Are patients of low socioeconomic status receiving suboptimal management for pancreatic adenocarcinoma?

Authors


Abstract

BACKGROUND:

The objective of this study was to define the effects of socioeconomic status (SES) and other demographic variables on outcomes for patients with pancreatic adenocarcinoma.

METHODS:

Florida cancer registry and inpatient hospital data were queried for pancreatic adenocarcinoma diagnosed from 1998 to 2002.

RESULTS:

In total, 16,104 patients were identified. Low SES (LSES) patients were younger at diagnosis (P < .001) but presented with similar disease stage and tumor grade. LSES patients were less likely to receive surgical extirpation (16.5% vs 19.8%; P < .001), chemotherapy (30.7% vs 36.4%; P < .001), or radiotherapy (14.3% vs 16.9%; P = .003). Among surgical patients, 30-day mortality was significantly higher (5.1% vs 3.7%; P < .001) and overall median survival was significantly worse (5.0 months vs 6.2 months; P < .001) in the LSES cohorts. Although surgical patients who were treated at teaching facilities (TF) did significantly better; an increased 30-day surgical mortality (2.2% vs 1.3%; P < .001) and decreased median survival (5 months for poverty level >15% vs 6.2 months for poverty level <5%; P < .001) also were observed for patients of LSES. In a multivariate analysis that corrected for patient comorbidities, significant independent predictors of a poorer prognosis included LSES (hazard ratio [HR], 1.09); treatment at a non-TF (HR, 1.09); and failure to receive surgical extirpation (HR, 1.92), chemotherapy (HR 1.41), or radiation (HR 1.25).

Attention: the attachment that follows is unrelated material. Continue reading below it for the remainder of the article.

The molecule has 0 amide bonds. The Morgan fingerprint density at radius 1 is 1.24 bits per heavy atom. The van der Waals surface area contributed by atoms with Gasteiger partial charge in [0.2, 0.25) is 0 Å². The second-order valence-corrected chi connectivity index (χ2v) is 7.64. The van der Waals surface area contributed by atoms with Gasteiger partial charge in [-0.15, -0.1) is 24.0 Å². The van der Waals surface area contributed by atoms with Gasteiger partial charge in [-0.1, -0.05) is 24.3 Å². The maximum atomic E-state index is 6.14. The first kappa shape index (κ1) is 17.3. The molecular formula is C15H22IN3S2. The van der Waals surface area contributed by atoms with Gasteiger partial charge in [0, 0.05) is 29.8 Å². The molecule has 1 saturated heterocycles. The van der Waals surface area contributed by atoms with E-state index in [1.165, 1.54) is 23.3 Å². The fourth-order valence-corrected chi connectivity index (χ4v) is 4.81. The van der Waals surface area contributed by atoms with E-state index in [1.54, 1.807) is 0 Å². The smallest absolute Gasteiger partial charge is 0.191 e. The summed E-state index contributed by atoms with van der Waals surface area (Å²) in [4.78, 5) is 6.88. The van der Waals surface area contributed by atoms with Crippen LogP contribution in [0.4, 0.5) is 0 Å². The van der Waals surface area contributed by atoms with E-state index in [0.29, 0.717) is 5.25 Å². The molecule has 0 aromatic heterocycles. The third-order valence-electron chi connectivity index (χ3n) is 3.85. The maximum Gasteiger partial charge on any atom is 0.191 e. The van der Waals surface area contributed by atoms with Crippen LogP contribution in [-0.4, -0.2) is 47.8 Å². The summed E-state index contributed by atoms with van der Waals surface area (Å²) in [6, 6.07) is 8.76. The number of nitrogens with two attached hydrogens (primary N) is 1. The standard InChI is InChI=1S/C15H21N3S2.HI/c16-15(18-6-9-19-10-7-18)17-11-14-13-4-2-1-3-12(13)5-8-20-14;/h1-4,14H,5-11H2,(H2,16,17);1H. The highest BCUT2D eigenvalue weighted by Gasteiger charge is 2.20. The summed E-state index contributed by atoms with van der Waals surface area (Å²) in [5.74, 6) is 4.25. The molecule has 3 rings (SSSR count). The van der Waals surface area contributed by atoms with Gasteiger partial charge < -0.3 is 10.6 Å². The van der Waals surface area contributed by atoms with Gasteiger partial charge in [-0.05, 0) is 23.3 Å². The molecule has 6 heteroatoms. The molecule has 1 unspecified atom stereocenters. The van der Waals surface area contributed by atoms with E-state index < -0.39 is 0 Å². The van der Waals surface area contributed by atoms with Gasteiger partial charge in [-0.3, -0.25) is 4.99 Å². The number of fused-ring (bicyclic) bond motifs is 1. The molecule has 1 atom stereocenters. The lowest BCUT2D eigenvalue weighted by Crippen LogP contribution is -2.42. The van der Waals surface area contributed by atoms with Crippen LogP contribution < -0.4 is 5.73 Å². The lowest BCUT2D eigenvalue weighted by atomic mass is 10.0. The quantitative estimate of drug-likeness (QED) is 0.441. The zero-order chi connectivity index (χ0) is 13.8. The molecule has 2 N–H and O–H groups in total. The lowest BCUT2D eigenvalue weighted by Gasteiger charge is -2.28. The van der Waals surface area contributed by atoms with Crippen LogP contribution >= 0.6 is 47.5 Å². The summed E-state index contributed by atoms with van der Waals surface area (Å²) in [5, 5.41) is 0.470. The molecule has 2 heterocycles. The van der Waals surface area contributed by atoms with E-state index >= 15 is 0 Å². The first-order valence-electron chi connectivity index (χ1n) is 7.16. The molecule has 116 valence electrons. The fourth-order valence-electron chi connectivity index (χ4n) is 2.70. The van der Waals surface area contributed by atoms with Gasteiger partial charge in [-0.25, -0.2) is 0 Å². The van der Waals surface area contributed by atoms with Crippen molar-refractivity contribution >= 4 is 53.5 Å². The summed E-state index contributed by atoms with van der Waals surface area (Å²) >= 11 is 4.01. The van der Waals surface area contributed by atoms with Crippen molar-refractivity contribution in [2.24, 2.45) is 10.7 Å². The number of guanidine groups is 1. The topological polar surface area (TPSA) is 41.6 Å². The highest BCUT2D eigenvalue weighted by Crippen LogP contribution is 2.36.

CONCLUSIONS:

Patients of LSES were less likely to receive surgical extirpation, chemotherapy, or radiation and had significantly higher perioperative and long-term mortality rates. A greater understanding of the barriers to providing optimal care and identifying means for improving successful delivery of therapies to the poor with pancreatic cancer are needed. Cancer 2010. © 2009 American Cancer Society.

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